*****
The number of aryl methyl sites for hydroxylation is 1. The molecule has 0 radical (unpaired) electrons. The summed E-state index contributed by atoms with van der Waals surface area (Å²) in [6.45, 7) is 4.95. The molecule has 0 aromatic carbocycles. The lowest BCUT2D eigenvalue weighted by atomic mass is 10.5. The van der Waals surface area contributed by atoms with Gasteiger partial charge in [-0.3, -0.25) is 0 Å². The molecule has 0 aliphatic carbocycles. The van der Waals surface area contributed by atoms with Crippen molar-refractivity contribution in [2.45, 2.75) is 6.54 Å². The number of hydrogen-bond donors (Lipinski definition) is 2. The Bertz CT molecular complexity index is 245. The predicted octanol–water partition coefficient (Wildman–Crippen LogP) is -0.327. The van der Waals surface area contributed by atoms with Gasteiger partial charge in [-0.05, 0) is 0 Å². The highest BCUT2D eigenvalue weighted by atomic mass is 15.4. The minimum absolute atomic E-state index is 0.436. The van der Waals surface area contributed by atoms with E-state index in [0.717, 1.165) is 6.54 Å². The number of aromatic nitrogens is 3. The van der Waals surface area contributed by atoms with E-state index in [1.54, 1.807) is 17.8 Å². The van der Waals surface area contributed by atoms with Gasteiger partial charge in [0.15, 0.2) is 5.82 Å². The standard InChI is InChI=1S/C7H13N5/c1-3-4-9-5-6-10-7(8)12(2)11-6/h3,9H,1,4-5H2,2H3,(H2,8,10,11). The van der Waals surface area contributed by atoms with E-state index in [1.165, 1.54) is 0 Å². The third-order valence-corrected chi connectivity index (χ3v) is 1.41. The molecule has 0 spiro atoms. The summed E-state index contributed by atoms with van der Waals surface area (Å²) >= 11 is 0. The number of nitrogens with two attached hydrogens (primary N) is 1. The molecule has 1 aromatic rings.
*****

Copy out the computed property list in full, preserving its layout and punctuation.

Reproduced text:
The number of aryl methyl sites for hydroxylation is 1. The molecule has 0 radical (unpaired) electrons. The summed E-state index contributed by atoms with van der Waals surface area (Å²) in [6.45, 7) is 4.95. The molecule has 0 aromatic carbocycles. The lowest BCUT2D eigenvalue weighted by atomic mass is 10.5. The van der Waals surface area contributed by atoms with Gasteiger partial charge in [-0.3, -0.25) is 0 Å². The molecule has 0 aliphatic carbocycles. The van der Waals surface area contributed by atoms with Crippen molar-refractivity contribution in [2.45, 2.75) is 6.54 Å². The number of hydrogen-bond donors (Lipinski definition) is 2. The Bertz CT molecular complexity index is 245. The predicted octanol–water partition coefficient (Wildman–Crippen LogP) is -0.327. The van der Waals surface area contributed by atoms with Gasteiger partial charge in [-0.05, 0) is 0 Å². The highest BCUT2D eigenvalue weighted by atomic mass is 15.4. The minimum absolute atomic E-state index is 0.436. The van der Waals surface area contributed by atoms with E-state index in [0.717, 1.165) is 6.54 Å². The number of aromatic nitrogens is 3. The van der Waals surface area contributed by atoms with E-state index in [1.54, 1.807) is 17.8 Å². The van der Waals surface area contributed by atoms with Gasteiger partial charge in [0.15, 0.2) is 5.82 Å². The standard InChI is InChI=1S/C7H13N5/c1-3-4-9-5-6-10-7(8)12(2)11-6/h3,9H,1,4-5H2,2H3,(H2,8,10,11). The van der Waals surface area contributed by atoms with E-state index in [1.165, 1.54) is 0 Å². The third-order valence-corrected chi connectivity index (χ3v) is 1.41. The molecule has 0 spiro atoms. The summed E-state index contributed by atoms with van der Waals surface area (Å²) >= 11 is 0. The number of nitrogens with two attached hydrogens (primary N) is 1. The molecule has 1 aromatic rings.